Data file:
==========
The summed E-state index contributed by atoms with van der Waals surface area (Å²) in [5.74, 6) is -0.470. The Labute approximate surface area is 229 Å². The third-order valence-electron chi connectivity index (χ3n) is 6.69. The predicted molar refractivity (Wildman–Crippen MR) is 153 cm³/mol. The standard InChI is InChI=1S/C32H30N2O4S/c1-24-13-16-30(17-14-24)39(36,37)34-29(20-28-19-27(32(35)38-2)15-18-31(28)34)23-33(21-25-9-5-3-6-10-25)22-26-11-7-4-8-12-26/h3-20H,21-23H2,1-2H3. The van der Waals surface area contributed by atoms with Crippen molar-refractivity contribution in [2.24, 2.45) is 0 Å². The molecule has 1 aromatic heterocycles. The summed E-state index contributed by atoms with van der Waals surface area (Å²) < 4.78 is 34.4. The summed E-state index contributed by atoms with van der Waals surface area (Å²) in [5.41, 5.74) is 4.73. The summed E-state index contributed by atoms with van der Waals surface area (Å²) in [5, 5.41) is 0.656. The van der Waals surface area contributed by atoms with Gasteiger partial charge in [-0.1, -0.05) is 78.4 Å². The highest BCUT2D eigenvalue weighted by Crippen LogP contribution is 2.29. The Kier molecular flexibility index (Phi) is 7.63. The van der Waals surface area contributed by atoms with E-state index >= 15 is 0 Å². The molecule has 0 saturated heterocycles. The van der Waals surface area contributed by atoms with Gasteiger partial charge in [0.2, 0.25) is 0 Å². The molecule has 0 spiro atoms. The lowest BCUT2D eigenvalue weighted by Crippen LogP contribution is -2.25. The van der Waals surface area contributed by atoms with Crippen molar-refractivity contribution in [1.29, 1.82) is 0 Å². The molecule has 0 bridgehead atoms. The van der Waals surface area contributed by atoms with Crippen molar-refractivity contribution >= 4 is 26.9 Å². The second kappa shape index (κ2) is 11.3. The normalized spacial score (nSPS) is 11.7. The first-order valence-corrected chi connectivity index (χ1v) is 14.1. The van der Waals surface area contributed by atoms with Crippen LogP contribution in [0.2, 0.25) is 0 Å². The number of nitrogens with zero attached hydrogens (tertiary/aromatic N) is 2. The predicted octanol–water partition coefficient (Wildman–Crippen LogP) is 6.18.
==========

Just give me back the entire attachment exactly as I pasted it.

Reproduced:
The summed E-state index contributed by atoms with van der Waals surface area (Å²) in [5.74, 6) is -0.470. The Labute approximate surface area is 229 Å². The third-order valence-electron chi connectivity index (χ3n) is 6.69. The predicted molar refractivity (Wildman–Crippen MR) is 153 cm³/mol. The standard InChI is InChI=1S/C32H30N2O4S/c1-24-13-16-30(17-14-24)39(36,37)34-29(20-28-19-27(32(35)38-2)15-18-31(28)34)23-33(21-25-9-5-3-6-10-25)22-26-11-7-4-8-12-26/h3-20H,21-23H2,1-2H3. The van der Waals surface area contributed by atoms with Crippen molar-refractivity contribution in [2.24, 2.45) is 0 Å². The molecule has 1 aromatic heterocycles. The summed E-state index contributed by atoms with van der Waals surface area (Å²) < 4.78 is 34.4. The summed E-state index contributed by atoms with van der Waals surface area (Å²) in [5.41, 5.74) is 4.73. The summed E-state index contributed by atoms with van der Waals surface area (Å²) in [5, 5.41) is 0.656. The van der Waals surface area contributed by atoms with Gasteiger partial charge in [-0.1, -0.05) is 78.4 Å². The highest BCUT2D eigenvalue weighted by Crippen LogP contribution is 2.29. The Kier molecular flexibility index (Phi) is 7.63. The van der Waals surface area contributed by atoms with E-state index >= 15 is 0 Å². The molecule has 0 saturated heterocycles. The van der Waals surface area contributed by atoms with Gasteiger partial charge in [0.2, 0.25) is 0 Å². The molecule has 0 spiro atoms. The lowest BCUT2D eigenvalue weighted by Crippen LogP contribution is -2.25. The van der Waals surface area contributed by atoms with Crippen molar-refractivity contribution in [1.29, 1.82) is 0 Å². The molecule has 0 bridgehead atoms. The van der Waals surface area contributed by atoms with Crippen molar-refractivity contribution >= 4 is 26.9 Å². The second kappa shape index (κ2) is 11.3. The normalized spacial score (nSPS) is 11.7. The first-order valence-corrected chi connectivity index (χ1v) is 14.1. The van der Waals surface area contributed by atoms with Crippen LogP contribution in [0.2, 0.25) is 0 Å². The number of nitrogens with zero attached hydrogens (tertiary/aromatic N) is 2. The predicted octanol–water partition coefficient (Wildman–Crippen LogP) is 6.18.